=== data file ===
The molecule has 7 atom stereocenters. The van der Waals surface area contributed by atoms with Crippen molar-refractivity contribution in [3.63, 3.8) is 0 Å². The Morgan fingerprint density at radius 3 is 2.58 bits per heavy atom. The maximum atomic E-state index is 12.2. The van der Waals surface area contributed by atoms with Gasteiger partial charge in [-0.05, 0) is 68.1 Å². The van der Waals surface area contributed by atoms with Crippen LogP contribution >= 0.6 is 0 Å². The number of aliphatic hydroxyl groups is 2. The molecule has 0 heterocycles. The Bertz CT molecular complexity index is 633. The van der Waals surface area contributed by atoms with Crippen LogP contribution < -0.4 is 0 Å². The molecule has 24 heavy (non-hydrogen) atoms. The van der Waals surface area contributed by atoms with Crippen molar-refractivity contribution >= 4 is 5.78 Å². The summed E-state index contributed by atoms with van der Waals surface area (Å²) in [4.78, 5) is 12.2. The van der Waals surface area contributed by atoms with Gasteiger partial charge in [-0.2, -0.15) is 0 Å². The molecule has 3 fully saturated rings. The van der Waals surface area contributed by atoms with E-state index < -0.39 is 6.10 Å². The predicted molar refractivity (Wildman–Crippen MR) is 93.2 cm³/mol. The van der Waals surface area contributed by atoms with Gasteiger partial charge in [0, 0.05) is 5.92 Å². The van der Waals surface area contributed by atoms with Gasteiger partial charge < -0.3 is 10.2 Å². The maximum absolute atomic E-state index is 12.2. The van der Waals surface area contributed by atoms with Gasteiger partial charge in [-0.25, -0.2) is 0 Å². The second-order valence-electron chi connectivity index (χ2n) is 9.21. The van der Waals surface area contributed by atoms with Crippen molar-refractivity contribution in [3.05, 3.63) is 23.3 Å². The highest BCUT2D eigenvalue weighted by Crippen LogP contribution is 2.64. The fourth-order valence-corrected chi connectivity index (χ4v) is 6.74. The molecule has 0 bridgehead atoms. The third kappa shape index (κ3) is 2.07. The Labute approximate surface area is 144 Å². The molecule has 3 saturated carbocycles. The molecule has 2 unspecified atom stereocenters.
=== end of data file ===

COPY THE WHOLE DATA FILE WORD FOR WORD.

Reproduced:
The molecule has 7 atom stereocenters. The van der Waals surface area contributed by atoms with Crippen molar-refractivity contribution in [3.63, 3.8) is 0 Å². The Morgan fingerprint density at radius 3 is 2.58 bits per heavy atom. The maximum atomic E-state index is 12.2. The van der Waals surface area contributed by atoms with Gasteiger partial charge in [-0.05, 0) is 68.1 Å². The van der Waals surface area contributed by atoms with Crippen LogP contribution >= 0.6 is 0 Å². The number of aliphatic hydroxyl groups is 2. The molecule has 0 heterocycles. The Bertz CT molecular complexity index is 633. The van der Waals surface area contributed by atoms with Crippen LogP contribution < -0.4 is 0 Å². The molecule has 24 heavy (non-hydrogen) atoms. The van der Waals surface area contributed by atoms with Crippen molar-refractivity contribution >= 4 is 5.78 Å². The summed E-state index contributed by atoms with van der Waals surface area (Å²) in [4.78, 5) is 12.2. The van der Waals surface area contributed by atoms with Gasteiger partial charge in [-0.2, -0.15) is 0 Å². The molecule has 3 fully saturated rings. The van der Waals surface area contributed by atoms with E-state index < -0.39 is 6.10 Å². The predicted molar refractivity (Wildman–Crippen MR) is 93.2 cm³/mol. The van der Waals surface area contributed by atoms with Gasteiger partial charge in [0, 0.05) is 5.92 Å². The van der Waals surface area contributed by atoms with Gasteiger partial charge < -0.3 is 10.2 Å². The maximum absolute atomic E-state index is 12.2. The van der Waals surface area contributed by atoms with Gasteiger partial charge in [-0.25, -0.2) is 0 Å². The second-order valence-electron chi connectivity index (χ2n) is 9.21. The van der Waals surface area contributed by atoms with Crippen molar-refractivity contribution in [3.05, 3.63) is 23.3 Å². The highest BCUT2D eigenvalue weighted by Crippen LogP contribution is 2.64. The fourth-order valence-corrected chi connectivity index (χ4v) is 6.74. The molecule has 0 bridgehead atoms. The third kappa shape index (κ3) is 2.07. The Labute approximate surface area is 144 Å². The molecule has 3 saturated carbocycles. The molecule has 2 unspecified atom stereocenters.